The INS office opened at 7:30am, I got there at 7:45am (I couldn't find it) and the line was all the way outside. I waited for a while but my son was going to be late for school so I asked the guard at the door if there was a drop box and there was. I put a stamped addressed envelope in with the applications so that they can send me a receipt. (Note: The guard said each application was supposed to be in a separate envelope but I only had one. However I had written separate cheques and carefully separated and clipped each set of papers together so he said it should be okay.)

Week 9 - Called INS

After two and a half weeks we had no receipt, the cheques weren't cashed, and we were worried that they may not have received the application (considering the "drop box" was on open cardboard box at the front of the room). I called the INS and after waiting on hold for an hour was told-off by the person on the other end for being impatient. Apparently it takes about 45 days for them to look at it and send your receipt! He also said that right now it takes about 9 months to get an interview.

Week 13 - Receipt Arrives

The receipt finally arrived, 47 days after handing the forms in.

Week 21 - Cheques Cashed

The cheques have been cashed at last so things are proceeding (slowly). A friend sent hers to a different office and they cashed her cheque very quickly, the receipt however is still taking an age.
I can also confirm, through an acquaintance who just got an appointment, that it is taking nine months to get an interview.

Week 73 - Still Waiting

Well you can disregard the last entry as it is now 15 months since we handed in our application. Our friends have heard nothing either, and they never did receive a reciept. A few articles have appeared in the newspapers about the length of time it is taking. The latest estimate is 16 months.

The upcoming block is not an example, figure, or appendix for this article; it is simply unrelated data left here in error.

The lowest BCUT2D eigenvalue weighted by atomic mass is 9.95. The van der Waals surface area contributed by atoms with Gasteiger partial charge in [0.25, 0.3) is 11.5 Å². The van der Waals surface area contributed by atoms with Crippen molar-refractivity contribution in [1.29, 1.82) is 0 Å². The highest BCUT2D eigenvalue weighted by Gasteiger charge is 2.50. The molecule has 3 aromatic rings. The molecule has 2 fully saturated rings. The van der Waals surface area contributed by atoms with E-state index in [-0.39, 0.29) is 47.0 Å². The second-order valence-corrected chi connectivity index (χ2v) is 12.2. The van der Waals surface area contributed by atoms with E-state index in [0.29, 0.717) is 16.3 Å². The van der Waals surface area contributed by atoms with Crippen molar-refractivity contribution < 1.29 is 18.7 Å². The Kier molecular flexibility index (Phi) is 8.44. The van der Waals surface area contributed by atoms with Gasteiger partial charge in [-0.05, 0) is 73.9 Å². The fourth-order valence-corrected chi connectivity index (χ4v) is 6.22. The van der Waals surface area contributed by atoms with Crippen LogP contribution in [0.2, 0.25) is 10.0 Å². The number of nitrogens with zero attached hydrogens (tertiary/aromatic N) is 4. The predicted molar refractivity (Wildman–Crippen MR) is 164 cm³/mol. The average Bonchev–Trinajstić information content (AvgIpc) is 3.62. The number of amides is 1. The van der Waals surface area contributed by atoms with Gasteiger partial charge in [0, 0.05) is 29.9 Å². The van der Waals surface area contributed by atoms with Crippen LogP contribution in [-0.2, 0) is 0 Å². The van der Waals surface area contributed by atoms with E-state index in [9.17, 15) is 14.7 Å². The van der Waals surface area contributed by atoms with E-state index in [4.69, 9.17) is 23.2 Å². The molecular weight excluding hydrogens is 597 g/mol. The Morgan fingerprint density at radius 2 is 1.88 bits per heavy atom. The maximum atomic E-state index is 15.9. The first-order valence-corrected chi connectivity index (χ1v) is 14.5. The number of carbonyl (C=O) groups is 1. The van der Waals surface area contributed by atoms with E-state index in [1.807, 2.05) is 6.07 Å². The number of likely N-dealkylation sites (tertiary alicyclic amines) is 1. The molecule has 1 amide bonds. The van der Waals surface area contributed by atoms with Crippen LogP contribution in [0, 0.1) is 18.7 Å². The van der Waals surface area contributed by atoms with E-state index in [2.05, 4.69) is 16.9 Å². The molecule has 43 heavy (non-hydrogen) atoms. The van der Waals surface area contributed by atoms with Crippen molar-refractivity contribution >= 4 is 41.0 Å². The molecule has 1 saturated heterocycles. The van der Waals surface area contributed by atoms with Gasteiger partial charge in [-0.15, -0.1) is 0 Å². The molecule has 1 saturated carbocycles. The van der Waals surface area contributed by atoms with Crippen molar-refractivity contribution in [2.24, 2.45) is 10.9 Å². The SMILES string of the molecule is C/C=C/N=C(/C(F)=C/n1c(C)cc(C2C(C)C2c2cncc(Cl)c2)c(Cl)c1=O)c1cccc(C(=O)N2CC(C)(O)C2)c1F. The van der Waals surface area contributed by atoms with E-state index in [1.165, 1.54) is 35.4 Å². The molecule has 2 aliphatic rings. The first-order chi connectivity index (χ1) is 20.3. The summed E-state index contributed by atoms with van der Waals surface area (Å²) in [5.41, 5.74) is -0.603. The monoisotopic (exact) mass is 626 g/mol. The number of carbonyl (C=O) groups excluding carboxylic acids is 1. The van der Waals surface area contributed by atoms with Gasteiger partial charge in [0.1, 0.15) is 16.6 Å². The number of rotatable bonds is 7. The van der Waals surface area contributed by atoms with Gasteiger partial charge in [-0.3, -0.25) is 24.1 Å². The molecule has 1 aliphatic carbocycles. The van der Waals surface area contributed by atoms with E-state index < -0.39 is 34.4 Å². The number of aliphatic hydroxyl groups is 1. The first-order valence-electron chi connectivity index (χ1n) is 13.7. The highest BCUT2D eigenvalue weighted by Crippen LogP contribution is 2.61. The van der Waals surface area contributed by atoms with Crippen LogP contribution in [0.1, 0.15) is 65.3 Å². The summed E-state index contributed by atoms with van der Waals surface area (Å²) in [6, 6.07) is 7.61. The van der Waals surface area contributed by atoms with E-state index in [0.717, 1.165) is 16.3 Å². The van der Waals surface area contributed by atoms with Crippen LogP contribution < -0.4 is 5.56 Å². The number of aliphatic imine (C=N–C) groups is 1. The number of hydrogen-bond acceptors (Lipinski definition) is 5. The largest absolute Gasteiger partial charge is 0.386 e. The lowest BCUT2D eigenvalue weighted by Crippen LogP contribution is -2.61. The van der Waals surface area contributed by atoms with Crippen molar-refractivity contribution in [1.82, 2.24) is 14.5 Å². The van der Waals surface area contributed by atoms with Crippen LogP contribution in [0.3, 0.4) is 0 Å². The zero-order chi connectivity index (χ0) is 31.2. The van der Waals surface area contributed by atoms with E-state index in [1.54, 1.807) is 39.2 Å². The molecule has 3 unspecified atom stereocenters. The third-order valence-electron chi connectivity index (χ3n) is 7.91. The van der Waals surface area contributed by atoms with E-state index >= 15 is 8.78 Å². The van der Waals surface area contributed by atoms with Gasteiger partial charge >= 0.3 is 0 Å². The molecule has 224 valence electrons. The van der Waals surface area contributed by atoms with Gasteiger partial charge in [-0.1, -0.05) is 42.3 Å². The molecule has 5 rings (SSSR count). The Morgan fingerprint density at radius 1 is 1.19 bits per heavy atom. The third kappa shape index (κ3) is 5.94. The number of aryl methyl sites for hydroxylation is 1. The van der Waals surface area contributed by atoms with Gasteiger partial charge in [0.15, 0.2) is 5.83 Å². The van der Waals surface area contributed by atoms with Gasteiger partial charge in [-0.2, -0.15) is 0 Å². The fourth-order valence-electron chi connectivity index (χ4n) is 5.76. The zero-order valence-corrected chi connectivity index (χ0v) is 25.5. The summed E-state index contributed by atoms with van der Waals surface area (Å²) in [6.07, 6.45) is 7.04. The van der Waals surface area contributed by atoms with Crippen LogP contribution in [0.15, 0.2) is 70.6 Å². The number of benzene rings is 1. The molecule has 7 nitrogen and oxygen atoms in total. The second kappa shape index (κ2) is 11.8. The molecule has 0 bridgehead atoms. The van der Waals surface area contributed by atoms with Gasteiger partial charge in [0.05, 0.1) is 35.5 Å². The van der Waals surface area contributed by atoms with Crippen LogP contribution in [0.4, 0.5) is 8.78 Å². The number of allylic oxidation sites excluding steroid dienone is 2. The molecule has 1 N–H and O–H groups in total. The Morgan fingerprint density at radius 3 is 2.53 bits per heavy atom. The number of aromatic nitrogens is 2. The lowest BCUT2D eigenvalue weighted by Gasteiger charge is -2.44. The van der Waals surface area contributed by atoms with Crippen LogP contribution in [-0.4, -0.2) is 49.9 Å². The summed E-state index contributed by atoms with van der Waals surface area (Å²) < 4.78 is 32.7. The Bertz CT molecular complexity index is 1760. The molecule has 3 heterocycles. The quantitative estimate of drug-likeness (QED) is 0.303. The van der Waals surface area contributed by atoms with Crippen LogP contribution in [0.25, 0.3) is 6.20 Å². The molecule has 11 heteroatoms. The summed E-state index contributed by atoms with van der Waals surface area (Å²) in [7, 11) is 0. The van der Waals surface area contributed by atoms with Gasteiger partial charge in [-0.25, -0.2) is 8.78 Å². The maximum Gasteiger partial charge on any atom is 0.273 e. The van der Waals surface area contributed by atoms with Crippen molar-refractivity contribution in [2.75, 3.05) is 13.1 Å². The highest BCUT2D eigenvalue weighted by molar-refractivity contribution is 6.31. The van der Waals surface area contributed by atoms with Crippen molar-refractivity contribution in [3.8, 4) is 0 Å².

Week 80 - Letter Arrives

The long awaited letter has come (it took 17 months). My interview is next week; they only gave me 6 days notice. I had requested my interview be at the same time as my husbands but he did not get a letter so it looks like I'm on my own. I'm going to be busy this weekend learning the 100 questions, especially the 13 original states. Wish me luck!

Week 81 - Interview

I arrived early and was told my interview had been changed to an office across the street. Arrived at the new office and put my paperwork in the tray. Waited .....waited ....... waited...
The office was packed but most people were waiting for cards of some sort. The people who arrived after me were called in (grrrr), I think every time they shuffled the papers mine went to the bottom. I finally got called in and the interviewer said, "Oh, have you been waiting since 11:10."